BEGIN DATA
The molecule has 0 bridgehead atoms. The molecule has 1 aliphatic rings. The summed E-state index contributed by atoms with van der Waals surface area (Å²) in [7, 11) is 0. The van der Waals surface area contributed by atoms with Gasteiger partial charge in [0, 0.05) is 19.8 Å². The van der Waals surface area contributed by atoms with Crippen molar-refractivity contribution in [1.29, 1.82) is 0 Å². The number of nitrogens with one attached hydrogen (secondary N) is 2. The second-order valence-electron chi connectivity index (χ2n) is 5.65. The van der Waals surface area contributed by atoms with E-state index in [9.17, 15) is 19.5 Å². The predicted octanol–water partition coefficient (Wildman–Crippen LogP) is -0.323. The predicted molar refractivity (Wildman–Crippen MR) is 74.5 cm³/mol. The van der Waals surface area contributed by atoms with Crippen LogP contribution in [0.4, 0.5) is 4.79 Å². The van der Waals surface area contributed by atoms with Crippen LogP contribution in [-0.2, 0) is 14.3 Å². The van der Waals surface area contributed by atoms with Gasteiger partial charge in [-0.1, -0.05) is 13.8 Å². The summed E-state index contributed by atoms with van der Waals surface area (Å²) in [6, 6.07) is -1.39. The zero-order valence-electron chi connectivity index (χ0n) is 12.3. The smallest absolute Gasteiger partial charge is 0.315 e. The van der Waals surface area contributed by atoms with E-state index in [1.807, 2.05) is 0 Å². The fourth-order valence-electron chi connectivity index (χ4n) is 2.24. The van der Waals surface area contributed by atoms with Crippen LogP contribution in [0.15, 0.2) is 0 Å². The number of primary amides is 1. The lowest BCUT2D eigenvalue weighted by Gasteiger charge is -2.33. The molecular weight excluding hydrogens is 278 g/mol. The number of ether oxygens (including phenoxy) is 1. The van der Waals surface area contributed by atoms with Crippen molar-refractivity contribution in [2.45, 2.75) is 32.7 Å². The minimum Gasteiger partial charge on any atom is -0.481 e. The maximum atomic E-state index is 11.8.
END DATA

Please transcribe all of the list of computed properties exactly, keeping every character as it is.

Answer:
The molecule has 0 bridgehead atoms. The molecule has 1 aliphatic rings. The summed E-state index contributed by atoms with van der Waals surface area (Å²) in [7, 11) is 0. The van der Waals surface area contributed by atoms with Gasteiger partial charge in [0, 0.05) is 19.8 Å². The van der Waals surface area contributed by atoms with Crippen molar-refractivity contribution in [1.29, 1.82) is 0 Å². The number of nitrogens with one attached hydrogen (secondary N) is 2. The second-order valence-electron chi connectivity index (χ2n) is 5.65. The van der Waals surface area contributed by atoms with E-state index in [9.17, 15) is 19.5 Å². The predicted octanol–water partition coefficient (Wildman–Crippen LogP) is -0.323. The predicted molar refractivity (Wildman–Crippen MR) is 74.5 cm³/mol. The van der Waals surface area contributed by atoms with Crippen LogP contribution in [0.4, 0.5) is 4.79 Å². The van der Waals surface area contributed by atoms with Crippen LogP contribution in [-0.2, 0) is 14.3 Å². The van der Waals surface area contributed by atoms with Gasteiger partial charge in [-0.1, -0.05) is 13.8 Å². The summed E-state index contributed by atoms with van der Waals surface area (Å²) in [6, 6.07) is -1.39. The zero-order valence-electron chi connectivity index (χ0n) is 12.3. The smallest absolute Gasteiger partial charge is 0.315 e. The van der Waals surface area contributed by atoms with E-state index in [1.807, 2.05) is 0 Å². The fourth-order valence-electron chi connectivity index (χ4n) is 2.24. The van der Waals surface area contributed by atoms with Crippen LogP contribution in [0.15, 0.2) is 0 Å². The number of primary amides is 1. The lowest BCUT2D eigenvalue weighted by Gasteiger charge is -2.33. The molecular weight excluding hydrogens is 278 g/mol. The number of ether oxygens (including phenoxy) is 1. The van der Waals surface area contributed by atoms with Crippen molar-refractivity contribution in [2.45, 2.75) is 32.7 Å². The minimum Gasteiger partial charge on any atom is -0.481 e. The maximum atomic E-state index is 11.8.